The clothes became wildly popular and were worn by models such as Twiggy and Pattie Boyd, who was then married to Beatles guitarist George Harrison.
Asked by the Guardian newspaper in 1967 if her clothes could be considered “vulgar” because they were so revealing, Quant replied that she loved vulgarity and embraced it.
“Good taste is death, vulgarity is life,” she said, adding that the provocative poses of her models reflected the new sexual openness of the times, which was fueled by the development of the birth control pill. She said the availability of contraceptive pills made it possible for women to enjoy sex and decide for themselves whether to conceive.
Born Feb. 11, 1934, the daughter of schoolteachers, Quant studied art education at Goldsmith’s College in London before moving into the fashion field, working first as an apprentice to a hat-maker before trying her own designs.
With the help of her wealthy husband and business partner, Alexander Plunket Greene, and the accountant Archie McNair, she opened Bazaar in Chelsea in 1955, at first relying on innovative window displays to bring in younger customers.
“Snobbery has gone out of fashion, and in our shops you will find duchesses jostling with typists to buy the same dress,” Quant once said. She called the store “a sophisticated candy store for grown-ups.”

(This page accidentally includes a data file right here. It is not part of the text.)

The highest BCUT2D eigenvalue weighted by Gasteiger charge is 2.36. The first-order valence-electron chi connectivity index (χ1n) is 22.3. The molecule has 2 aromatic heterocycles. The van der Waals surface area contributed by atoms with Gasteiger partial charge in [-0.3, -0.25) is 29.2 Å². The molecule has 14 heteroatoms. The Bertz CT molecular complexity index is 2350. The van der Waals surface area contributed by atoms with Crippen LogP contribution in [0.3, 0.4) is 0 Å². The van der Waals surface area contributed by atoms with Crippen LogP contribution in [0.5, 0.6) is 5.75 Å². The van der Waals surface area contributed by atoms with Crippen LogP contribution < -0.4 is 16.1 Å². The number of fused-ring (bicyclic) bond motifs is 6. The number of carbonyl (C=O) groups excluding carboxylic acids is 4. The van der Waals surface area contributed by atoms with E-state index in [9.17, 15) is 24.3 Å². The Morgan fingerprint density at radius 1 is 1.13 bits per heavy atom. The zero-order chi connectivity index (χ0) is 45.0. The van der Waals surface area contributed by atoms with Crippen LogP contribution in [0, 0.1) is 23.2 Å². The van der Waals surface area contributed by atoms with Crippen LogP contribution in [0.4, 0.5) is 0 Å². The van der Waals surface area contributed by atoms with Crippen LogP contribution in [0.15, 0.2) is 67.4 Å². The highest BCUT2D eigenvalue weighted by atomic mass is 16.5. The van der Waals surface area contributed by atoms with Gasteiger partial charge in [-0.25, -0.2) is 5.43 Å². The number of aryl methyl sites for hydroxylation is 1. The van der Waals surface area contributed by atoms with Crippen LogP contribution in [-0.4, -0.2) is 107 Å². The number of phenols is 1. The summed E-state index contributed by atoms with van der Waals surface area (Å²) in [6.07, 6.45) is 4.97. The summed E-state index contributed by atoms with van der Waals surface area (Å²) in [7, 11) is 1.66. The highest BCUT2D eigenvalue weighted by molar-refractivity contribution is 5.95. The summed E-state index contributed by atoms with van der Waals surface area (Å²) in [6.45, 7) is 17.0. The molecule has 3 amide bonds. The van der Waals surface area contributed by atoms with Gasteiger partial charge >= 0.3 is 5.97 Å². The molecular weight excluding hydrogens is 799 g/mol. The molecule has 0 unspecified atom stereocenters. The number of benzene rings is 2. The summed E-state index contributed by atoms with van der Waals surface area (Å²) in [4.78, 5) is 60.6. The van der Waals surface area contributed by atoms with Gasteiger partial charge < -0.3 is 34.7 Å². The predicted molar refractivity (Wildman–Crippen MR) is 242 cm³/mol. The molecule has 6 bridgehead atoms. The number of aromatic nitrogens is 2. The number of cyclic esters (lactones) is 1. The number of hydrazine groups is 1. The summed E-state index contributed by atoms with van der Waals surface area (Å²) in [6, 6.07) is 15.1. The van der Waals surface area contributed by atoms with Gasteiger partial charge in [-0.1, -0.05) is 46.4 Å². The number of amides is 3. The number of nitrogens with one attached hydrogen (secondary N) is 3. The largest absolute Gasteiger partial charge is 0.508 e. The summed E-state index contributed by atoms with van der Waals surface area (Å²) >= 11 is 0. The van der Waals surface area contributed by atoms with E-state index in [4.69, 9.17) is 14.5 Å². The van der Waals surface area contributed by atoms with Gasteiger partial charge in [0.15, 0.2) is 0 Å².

Bazaar became a focal point for the young and the beautiful and those who wanted to rub shoulders with them, and her presence there helped make the neighborhood a favored destination. Small restaurants, bistros and pubs all flourished and other boutiques opened, giving Chelsea’s King’s Road the feel of a perpetual party.
The shop was such a success that she soon moved into other parts of London and began exporting her clothes to the United States, where the “British invasion” was in full swing.
She was unusual in that she often modeled her own clothes, appearing lovely and naturally confident in her own fashions, usually with her hair styled in a distinctive, angular bob by hairdresser Vidal Sassoon.
She soon diversified her interests, developing a popular makeup line and also moving into kitchenware and household accessories.
The makeup proved extremely profitable, particularly in Japan, where Quant retained a devoted following.
Quant was also credited with introducing hot pants and micro-minis to the fashion scene in the late 1960s.
She was made an Officer of the British Empire for service to the fashion industry in 1966, wearing a trademark miniskirt when she received the honor at Buckingham Palace.
Quant stepped down from the day-to-day management of her firm, Mary Quant Ltd., in 2000 after it was purchased by a Japanese company, but kept working as a consultant.
The firm continued to use the daisy motif and logo that Quant pioneered in the 1960s, and it maintained one shop in London in addition to roughly 200 shops in Japan.
By DANICA KIRKA and JILL LAWLESS, Associated Press. Former AP correspondent Gregory Katz contributed biographical material to this story before his death in 2020.